Have you ever wondered if your prayer life looks like the people in the Bible? This question surprised me over the past several years. I grew up in church, but haven’t often stopped to consider the types of prayers the leaders prayed in the Bible.
Prayer is a very important habit.
Prayer is mentioned throughout the New Testament hundreds of times, and the Scripture tells us that prayer should be an integral part of our life as a follower of Jesus. The Bible tells us to pray continually.
Rejoice always, pray without ceasing, in everything give thanks; for this is the will of God in Christ Jesus for you.
— 1 Thessalonians 5:16–18
Praying always with all prayer and supplication in the Spirit, being watchful to this end with all perseverance and supplication for all the saints.
— Ephesians 6:18
Have you made prayer an important part of your life like the Bible talks about? I want to encourage you to begin to do this.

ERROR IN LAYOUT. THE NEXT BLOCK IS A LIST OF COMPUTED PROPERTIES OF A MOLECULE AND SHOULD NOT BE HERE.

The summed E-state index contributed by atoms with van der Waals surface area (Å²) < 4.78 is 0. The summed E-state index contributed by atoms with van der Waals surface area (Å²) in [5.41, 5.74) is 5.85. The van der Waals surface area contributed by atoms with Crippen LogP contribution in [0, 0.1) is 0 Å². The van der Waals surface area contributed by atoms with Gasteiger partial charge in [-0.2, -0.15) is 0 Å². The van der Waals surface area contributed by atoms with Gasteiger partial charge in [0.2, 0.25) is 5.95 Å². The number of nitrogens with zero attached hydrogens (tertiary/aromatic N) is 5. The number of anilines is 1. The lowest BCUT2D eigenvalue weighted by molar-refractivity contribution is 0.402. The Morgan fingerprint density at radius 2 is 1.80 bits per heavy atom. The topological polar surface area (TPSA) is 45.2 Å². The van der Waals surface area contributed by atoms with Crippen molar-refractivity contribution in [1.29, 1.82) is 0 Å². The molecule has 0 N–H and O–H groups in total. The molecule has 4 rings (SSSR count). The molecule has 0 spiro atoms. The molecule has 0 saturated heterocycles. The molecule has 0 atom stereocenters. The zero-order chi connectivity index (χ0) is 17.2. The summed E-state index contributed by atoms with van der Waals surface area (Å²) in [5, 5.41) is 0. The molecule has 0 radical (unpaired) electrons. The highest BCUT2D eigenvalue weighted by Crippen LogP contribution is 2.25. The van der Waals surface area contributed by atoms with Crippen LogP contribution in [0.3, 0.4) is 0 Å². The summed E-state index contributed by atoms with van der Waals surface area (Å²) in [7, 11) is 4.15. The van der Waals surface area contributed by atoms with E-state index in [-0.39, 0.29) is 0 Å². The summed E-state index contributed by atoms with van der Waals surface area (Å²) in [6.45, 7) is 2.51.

We would like to thank Think Eternity for providing this plan.t, and is found. — Luke 15:31-32 The older brother was hacked off because the father’s grace won out over karma. This guy had spent the months while his younger brother was away focusing on the past. He replayed the younger brother’s transgressions over and over in his head, feeding his bitterness toward his own flesh and blood until it overtook him. Maybe he spent a little time fantasizing about the future, too. He probably dreamed of the day when his little brother dragged his sorry self home and begged for mercy. I’ll bet he conjured up dozens of scenarios that all ended with his brother being punished and shamed. Bitterness will do that to you. It’ll make you violent in your own mind. It also does something else. Bitterness blinds us to the blessings of the present. All the time that the older brother spent resenting his younger sibling, he was missing what was right in front of him. All that time, he was in his father’s presence. He never had to feel all alone. He was well-fed and never felt the gnawing ache of intense hunger. He slept peacefully, never having to make his bed outside where he couldn’t fall too deeply asleep because it made him vulnerable to all kinds of predators. He didn’t know the devastation of abandonment by folks he’d thought were his friends but really only liked him for his money. He was always secure in his relationships with his family. He enjoyed continual access to all the father’s wealth. Bitterness robbed the older brother of the ability to enjoy his present circumstances. It also stole his ability to celebrate and be glad. If all the father had was the brother’s all along, he could have had a party with his friends. But it sounds like he never asked. Maybe he hated his younger brother so much, he refused to do anything that would make them seem similar. So he stayed far away from fun, dutifully working day after day while refusing to enjoy all that he’d been given. What a miserable existence! What an amazing contrast with the character of the father! I am sure the father was hurt by his younger son’s requests. I’ll bet he was embarrassed after his son left home. Don’t you know that the people in town whispered about the father behind his back? Can’t you imagine how the news spread like wildfire until everyone knew what the father’s younger son had done? They probably called the father weak, impotent, a fool. But the father knew something those other people — and his older son — didn’t know. The father knew about the power of forgiveness. He refused to allow his hurt to fester until it robbed him of his enjoyment of the present, of his ability to sleep peacefully and have fun. Instead, he chose to forgive his younger son, even though the son didn’t deserve it. He chose forgiveness over bitterness. Because the father chose forgiveness, he was free to miss his son. He was free to pray for his safety. He was free to wait watchfully for his son’s return, and on the day that his son did come back, he was free to run toward him. He felt warm compassion instead of the burning poison of bitterness. He opened up his arms and embraced him. The father was free to celebrate because he chose forgiveness. The older son viewed himself as a slave to his father, but he was really a slave to his own bitterness. This kept his arms shackled so he could not celebrate. You can’t live too long in this broken world without being wounded. Some of us have been betrayed in extremely painful ways, which makes us feel hurt, angry and terrified to risk opening up our hearts ever again. This is totally understandable. But, through forgiveness, we have been offered a precious gift. We did not choose to be injured, and we were powerless to stop it. But we can choose to forgive, so that we are not powerless to the bitterness that wants to consume us. We have been given the ability to forgive in order to take hold of the peace and freedom that awaits us. Once we are free, we will be able to live gratefully in the present. We will be able to celebrate. We will be able to enjoy closeness with the Father in a new and open way. If you have been wounded and have come to recognize that bitterness has robbed you of your peace and joy, then it is a good day. If you are tired of carrying around a weight of resentment, stumbling around with shackled feet when all you really long to do is dance, today could be the day. As a Christian, you have received an inheritance in Christ that includes the gift of the Holy Spirit. This same Holy Spirit can give you the strength to begin choosing forgiveness over bitterness. You have been placed into the Body of Christ, the Church, where you are surrounded by fellow believers who are also (hopefully) seeking a life free from resentment. I encourage you to use both of these resources to help you begin to forgive. You are not alone! Don’t give up until you have tasted the freedom that forgiveness brings. And when you have, CELEBRATE! It is only fitting.